Training a deaf puppy might seem impossible, but it’s not. Deaf dogs aren’t a whole lot different from other dogs – they love their owners, and they’ll do whatever they can to please them. If you’re willing to learn and put in the work, you might just find that each puppy training session will be rewarding and a great way to strengthen your bond with your beloved family member.
Here are a few dog training tips for owners of pooches who are dealing with hearing loss, as well as information on living with a dog who can’t hear.
How To Train A Deaf Dog
A deaf dog won’t be able to learn in the same way as a hearing dog. It will take some extra care and effort to get them to behave the way you want. Here are a few tips on how to meet your pup’s special needs while training in the most effective way possible.
- Get your dog’s attention – You can’t use a clicker to get the attention of a deaf puppy or older dog, and you obviously can’t call their name. One thing you can do, however, is stomp on the floor. The vibrations will do the trick.
- Use a flashlight – Shine the light toward the dog, and give them a treat once they come to you. That will tell them the light is something they need to pay attention to.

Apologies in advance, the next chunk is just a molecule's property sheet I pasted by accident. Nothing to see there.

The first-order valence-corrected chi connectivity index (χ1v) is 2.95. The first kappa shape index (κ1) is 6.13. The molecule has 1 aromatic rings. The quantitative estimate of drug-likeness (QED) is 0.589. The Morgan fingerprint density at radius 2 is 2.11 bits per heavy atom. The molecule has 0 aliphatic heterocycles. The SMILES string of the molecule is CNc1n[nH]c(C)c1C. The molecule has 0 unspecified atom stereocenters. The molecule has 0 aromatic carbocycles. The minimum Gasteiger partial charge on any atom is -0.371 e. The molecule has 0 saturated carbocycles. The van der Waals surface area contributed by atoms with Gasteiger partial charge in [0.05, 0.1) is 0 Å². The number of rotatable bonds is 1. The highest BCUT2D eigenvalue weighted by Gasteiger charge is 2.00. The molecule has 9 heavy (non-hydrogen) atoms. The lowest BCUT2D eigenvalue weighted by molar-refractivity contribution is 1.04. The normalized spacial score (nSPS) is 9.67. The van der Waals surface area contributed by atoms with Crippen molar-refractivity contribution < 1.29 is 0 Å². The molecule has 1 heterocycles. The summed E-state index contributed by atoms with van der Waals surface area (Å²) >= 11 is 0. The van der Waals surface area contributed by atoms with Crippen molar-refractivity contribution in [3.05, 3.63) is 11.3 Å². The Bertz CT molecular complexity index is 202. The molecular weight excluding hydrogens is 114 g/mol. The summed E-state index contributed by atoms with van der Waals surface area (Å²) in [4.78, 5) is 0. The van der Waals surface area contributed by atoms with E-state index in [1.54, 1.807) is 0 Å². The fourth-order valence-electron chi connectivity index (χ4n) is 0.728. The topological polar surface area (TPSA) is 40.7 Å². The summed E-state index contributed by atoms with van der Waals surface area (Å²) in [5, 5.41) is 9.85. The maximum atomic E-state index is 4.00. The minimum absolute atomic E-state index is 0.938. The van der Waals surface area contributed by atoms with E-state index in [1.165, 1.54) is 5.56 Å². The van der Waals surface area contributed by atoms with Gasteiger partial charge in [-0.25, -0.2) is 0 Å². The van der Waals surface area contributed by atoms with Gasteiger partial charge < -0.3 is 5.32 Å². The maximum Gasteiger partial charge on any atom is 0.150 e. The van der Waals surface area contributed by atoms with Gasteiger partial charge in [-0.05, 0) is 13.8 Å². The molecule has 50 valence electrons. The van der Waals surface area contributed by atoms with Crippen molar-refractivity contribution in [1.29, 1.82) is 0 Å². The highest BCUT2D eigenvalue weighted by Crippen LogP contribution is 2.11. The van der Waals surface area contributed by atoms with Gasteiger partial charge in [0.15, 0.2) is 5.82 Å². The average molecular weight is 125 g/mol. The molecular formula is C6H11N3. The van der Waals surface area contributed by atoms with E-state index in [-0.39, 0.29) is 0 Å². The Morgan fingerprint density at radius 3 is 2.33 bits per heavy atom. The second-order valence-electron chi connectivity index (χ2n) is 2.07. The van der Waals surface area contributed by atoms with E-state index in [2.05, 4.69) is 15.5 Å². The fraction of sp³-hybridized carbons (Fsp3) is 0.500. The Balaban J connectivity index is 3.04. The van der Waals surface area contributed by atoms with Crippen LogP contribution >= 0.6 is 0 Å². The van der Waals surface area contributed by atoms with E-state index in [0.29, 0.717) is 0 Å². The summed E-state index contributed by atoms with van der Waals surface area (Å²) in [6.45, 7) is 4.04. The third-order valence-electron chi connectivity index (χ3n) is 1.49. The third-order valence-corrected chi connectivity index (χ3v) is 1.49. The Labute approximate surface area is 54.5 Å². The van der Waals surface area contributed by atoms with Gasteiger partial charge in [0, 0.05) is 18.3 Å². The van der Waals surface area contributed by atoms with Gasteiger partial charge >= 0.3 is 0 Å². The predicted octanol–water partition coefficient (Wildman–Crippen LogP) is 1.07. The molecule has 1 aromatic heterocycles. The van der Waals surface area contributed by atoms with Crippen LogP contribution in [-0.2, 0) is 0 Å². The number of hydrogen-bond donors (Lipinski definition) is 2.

- Use positive reinforcement – Every dog – whether they can hear or not – will react to treats and praise. When the dog does something correctly, giving treats and love. This will positively reinforce that good behavior. Just like with a dog who can hear, you can gradually cut back on giving treats once your pup understands what you want them to do.1
Using Sign Language To Train Your Pup
Dogs can react to hand signals just like verbal commands. A thumbs-up sign is a great way to tell your dog they’ve done something right, sort of like how a hearing dog will react to a clicker during clicker training.
But sign language can help you communicate with your dog in ways you might not have thought possible. This isn’t to suggest you should strain yourself trying to learn American Sign Language in-depth, but learning a few simple sign cues (such as “sit,” “stay,” “down,” and “come”) could help you build an even more incredible bond with your pup.2
Training a dog through using signs is similar to clicker training in a way. You’re using something to mark when a dog does something right (like good behavior). The difference is that you’ll be using a visual marker, such as a hand signal, instead of an auditory one.3
Here are a few tips to help.
- When the dog responds to your visual signal, give them a treat quickly. You could also use what’s known as a “tactile marker,” such as a touch or a gentle tug on a leash.
- Use your signal cues right before the dog does something you want them to do, and then give them their reward.
- Practice a great deal – every day, or multiple times a day if you can. The dog will eventually learn to perform a certain type of behavior depending on the signal cue you provide.4
Talk to your veterinarian to see if they can recommend any professional trainers nearby who use sign language to train deaf dogs. They should be able to show you some basic signs.
Using Technology With Deaf Dogs
If you don’t seem to be making any progress getting your hearing-impaired dog to perform certain behaviors, and additional training isn’t helping, you might want to consider turning to technology.